Tiny device helps heart failure patient take control of his health

Tiny device helps heart failure patient take control of his health

Leonard Johanson considers himself a very compliant patient, but his heart failure was still getting worse.

Heart failure occurs when the heart is unable to pump enough blood to meet the body’s demand, according to the U.S. Centers for Disease Control and Prevention. More than 5.1 million Americans have heart failure, with 670,000 new cases diagnosed each year.

As is the case with many heart failure patients, Johanson has problems with water retention in his body, which has required several trips to the hospital and taking diuretics, or water pills.

“I have been taking water pills for years, but always have had problems controlling my water retention,” says Johanson, 64. “I got to the point where I was regulating it pretty well, but every once in a while I would let it go too long, and end up back in the hospital.”

During this time when his condition was worsening, the Advocate Heart Institute at Sherman Hospital in Elgin, Ill., became one of the first facilities in the Chicagoland area to begin using a heart failure monitoring device that has proven to significantly reduce hospital admissions. The CardioMEMS HF System is also approved by the U.S. Food and Drug Administration.

Johanson later became the first patient at Advocate Sherman Hospital to be implanted with the miniaturized, wireless monitoring sensor to manage his heart failure.

“The system is keeping him out of the hospital,” says Dr. Richard Park, a cardiologist at the Advocate Heart Institute at Sherman Hospital. “It is doing what it is supposed to do, and preventing terrible things from happening.”

The system features a sensor that is implanted in the pulmonary artery during a non-surgical procedure to directly measure pulmonary artery pressure, according to St. Jude Medical, Inc. Increased pressures appear before weight and blood pressure changes, which are often used as indirect measures of worsening heart failure.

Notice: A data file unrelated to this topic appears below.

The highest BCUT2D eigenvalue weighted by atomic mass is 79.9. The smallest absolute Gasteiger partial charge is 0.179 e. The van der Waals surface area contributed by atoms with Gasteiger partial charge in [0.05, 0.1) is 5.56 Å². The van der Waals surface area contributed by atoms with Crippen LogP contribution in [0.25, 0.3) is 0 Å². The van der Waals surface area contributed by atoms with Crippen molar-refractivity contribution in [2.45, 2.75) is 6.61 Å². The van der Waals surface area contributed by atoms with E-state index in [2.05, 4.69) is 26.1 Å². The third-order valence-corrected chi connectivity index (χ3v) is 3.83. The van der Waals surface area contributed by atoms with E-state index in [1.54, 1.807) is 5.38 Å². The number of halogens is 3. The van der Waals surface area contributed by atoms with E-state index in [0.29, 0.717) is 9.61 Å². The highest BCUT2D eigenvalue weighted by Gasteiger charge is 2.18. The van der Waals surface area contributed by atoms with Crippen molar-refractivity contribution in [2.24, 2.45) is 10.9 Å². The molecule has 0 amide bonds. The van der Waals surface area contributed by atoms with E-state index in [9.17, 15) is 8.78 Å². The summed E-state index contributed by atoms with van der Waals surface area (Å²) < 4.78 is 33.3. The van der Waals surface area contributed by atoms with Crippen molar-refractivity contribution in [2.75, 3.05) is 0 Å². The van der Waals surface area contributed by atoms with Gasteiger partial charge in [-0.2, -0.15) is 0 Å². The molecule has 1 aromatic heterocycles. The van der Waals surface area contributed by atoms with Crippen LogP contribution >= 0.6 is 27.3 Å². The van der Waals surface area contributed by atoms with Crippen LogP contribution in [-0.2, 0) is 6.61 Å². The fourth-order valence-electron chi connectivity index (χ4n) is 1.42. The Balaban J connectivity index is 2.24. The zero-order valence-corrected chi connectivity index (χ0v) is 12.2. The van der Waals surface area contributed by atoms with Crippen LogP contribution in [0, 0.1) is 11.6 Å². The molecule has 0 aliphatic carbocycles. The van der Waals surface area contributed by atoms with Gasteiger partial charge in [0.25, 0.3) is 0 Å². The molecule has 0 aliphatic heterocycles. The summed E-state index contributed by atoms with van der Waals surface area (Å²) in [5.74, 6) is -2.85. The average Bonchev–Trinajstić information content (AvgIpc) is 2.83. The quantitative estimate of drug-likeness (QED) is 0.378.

Patients are able to transmit daily sensor readings from their homes to their health care providers, which allows for a personalized and proactive management to reduced hospitalization.

“It’s sure making me feel good,” says Johanson, a Hoffman Estates, Ill., resident. “The sensor measures how much fluid is in my lung and air passages, but also gives me a reading every day by laying down on a pad. If it climbs, I need more water pills.

“When that is the case, without the liquid fluid in my body, I feel so much better,” says Johanson. “Before, I was really down and out when I got overloaded. Now, I have longer periods of me time. With the sensor, I don’t get the heavy fluid in my body anymore. It’s controlled by the medicine and the readings.”

Dr. Park agrees that the device let’s patients take control of their health.

“It’s wonderful for this patient, but it may not be for everyone,” he says. “People who are compliant, this process is very motivating because they control their own destiny. You get scanned, get your numbers and have non-bias information to help you get treatment.”

Do you know your risk for heart disease? Take Advocate Heart Institute’s heart risk assessment here. If you are at high risk, see one of Advocate Heart Institute’s cardiologists within 24 hours.

Photo Credit: St. Jude Medical

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health enews Staff
health enews Staff

health enews staff is a group of experienced writers from our Advocate Aurora Health sites, which also includes freelance or intern writers.